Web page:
Tag Archives: jobs

Episode 83 — Career Planning

propellerWe talk with aeronautical engineer Patrick Riordan about the challenges of developing and navigating a career road map, Archimedes’ lever, and the Star Trek method for being perceived as a miracle worker.

  • Although he’s enjoyed his career, Jeff isn’t ready to claim that he’s changed the world in any meaningful manner.
  • Jeff points out that it is rare for business, personal, financial, self-esteem, and societal interests to simultaneously align.
  • The E-Myth, a book by Michael E. Gerber, highlights the difficulty of starting a business as a technical “doer,” as the process of “doing” conflicts with the overarching goal of growing a business.
  • Our guest for this episode is aeronautical engineer Patrick Riordan, a lead engineer for Liftoff Engineering Services, located in Melbourne, Florida.
  • About ninety-three percent of engineering degree graduates started in an engineering program, where as only fifty percent of social science degree holders started their academic career in that particular major.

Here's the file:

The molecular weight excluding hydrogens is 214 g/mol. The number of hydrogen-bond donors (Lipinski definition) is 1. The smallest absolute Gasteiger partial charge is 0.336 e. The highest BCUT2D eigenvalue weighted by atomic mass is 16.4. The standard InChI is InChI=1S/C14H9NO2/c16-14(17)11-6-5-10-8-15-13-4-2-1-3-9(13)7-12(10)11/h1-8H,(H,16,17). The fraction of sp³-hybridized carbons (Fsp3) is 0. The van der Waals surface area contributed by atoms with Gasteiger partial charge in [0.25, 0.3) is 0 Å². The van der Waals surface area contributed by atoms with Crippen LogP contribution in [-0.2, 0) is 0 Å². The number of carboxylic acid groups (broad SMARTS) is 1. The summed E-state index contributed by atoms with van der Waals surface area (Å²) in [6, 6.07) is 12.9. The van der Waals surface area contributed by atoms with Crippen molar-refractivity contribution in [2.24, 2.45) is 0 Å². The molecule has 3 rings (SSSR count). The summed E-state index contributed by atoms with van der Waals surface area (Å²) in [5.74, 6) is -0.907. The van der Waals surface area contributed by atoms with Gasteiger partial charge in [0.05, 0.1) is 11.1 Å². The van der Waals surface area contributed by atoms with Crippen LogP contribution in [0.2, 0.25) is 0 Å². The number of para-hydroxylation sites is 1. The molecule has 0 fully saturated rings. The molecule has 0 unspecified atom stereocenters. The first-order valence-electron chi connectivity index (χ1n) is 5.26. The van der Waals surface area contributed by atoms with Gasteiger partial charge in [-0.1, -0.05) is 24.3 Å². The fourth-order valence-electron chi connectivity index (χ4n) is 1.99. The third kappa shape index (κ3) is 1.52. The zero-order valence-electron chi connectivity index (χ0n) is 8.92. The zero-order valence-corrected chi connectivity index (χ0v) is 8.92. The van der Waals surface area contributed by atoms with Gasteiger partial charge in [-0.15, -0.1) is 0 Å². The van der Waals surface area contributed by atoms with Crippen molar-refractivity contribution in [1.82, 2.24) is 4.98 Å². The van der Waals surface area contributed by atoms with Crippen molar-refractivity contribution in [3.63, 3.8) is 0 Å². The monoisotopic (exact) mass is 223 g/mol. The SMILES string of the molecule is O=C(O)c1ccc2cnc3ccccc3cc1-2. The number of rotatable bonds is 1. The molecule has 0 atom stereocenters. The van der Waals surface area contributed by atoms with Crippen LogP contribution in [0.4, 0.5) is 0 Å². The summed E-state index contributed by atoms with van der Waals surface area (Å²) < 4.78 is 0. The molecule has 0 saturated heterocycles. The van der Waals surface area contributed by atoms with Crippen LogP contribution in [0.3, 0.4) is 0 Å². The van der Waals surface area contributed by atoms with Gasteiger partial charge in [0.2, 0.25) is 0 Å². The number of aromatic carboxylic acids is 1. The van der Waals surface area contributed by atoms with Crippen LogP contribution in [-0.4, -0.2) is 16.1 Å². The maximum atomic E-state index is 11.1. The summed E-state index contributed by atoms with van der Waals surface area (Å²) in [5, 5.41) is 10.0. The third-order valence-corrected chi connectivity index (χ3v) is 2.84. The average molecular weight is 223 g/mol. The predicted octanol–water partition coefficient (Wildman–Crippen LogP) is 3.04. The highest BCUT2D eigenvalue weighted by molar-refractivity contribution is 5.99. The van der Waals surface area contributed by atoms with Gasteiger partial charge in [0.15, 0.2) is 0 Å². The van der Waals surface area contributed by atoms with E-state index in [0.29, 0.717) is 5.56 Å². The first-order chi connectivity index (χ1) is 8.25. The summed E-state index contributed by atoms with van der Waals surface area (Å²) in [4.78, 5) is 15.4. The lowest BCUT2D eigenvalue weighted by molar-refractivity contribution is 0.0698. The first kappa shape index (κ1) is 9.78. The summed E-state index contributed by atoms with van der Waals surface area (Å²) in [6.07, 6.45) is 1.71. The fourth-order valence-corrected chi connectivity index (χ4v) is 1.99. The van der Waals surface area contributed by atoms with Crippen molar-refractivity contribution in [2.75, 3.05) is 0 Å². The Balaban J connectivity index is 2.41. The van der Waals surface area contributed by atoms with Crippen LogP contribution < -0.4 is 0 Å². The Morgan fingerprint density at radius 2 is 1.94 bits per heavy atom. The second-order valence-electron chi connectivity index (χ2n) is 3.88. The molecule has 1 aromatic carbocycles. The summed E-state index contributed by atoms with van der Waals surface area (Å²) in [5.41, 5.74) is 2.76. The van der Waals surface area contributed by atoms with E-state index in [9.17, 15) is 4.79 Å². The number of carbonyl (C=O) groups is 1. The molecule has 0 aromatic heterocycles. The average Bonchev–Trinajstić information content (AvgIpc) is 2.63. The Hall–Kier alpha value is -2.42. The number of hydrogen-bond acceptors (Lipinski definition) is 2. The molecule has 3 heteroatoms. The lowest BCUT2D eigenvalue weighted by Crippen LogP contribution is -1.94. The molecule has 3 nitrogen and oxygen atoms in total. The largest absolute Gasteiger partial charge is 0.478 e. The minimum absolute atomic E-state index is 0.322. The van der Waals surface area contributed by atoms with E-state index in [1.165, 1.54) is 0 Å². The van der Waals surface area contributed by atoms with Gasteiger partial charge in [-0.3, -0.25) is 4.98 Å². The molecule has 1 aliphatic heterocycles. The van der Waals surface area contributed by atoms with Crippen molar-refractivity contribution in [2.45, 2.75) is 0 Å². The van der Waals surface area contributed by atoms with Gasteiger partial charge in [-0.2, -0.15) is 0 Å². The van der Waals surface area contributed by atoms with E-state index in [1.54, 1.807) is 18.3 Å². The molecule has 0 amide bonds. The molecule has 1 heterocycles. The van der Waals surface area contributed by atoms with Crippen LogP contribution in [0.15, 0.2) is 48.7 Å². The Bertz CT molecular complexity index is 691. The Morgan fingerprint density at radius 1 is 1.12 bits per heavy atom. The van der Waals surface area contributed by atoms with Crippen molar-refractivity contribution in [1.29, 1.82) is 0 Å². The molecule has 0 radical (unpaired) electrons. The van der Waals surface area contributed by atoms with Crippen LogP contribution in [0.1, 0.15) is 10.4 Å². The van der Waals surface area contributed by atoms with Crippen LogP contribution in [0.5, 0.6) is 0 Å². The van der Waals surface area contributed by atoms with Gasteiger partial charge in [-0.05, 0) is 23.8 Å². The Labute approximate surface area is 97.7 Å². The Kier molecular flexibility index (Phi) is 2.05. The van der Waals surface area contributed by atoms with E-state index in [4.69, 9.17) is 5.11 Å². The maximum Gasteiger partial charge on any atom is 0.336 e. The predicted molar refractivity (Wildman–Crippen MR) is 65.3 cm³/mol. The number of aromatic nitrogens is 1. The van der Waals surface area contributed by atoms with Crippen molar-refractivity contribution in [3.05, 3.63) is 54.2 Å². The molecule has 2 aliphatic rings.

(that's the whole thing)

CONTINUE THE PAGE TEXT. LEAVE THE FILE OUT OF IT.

• Only about one in three engineering graduates works as an engineer (although many have moved on to managerial or non-engineering technical positions).
  • According to the Bureau of Labor Statistics, there are approximately 83,000 aeronautical engineers currently employed in the United States.
  • A Designated Engineering Representative (DER) is an engineer who may interpret and approve technical data in coordination with the Federal Aviation Administration (FAA).
  • The FAA has implemented a newer Organization Designation Authorization (ODA) program to certify engineers who may approve repairs, alterations and airworthiness.
  • Patrick notes that modern aircraft design delegates limited, component-level responsibilities to a large number of engineers, each of whom is responsible for a small portion of the overall flight system.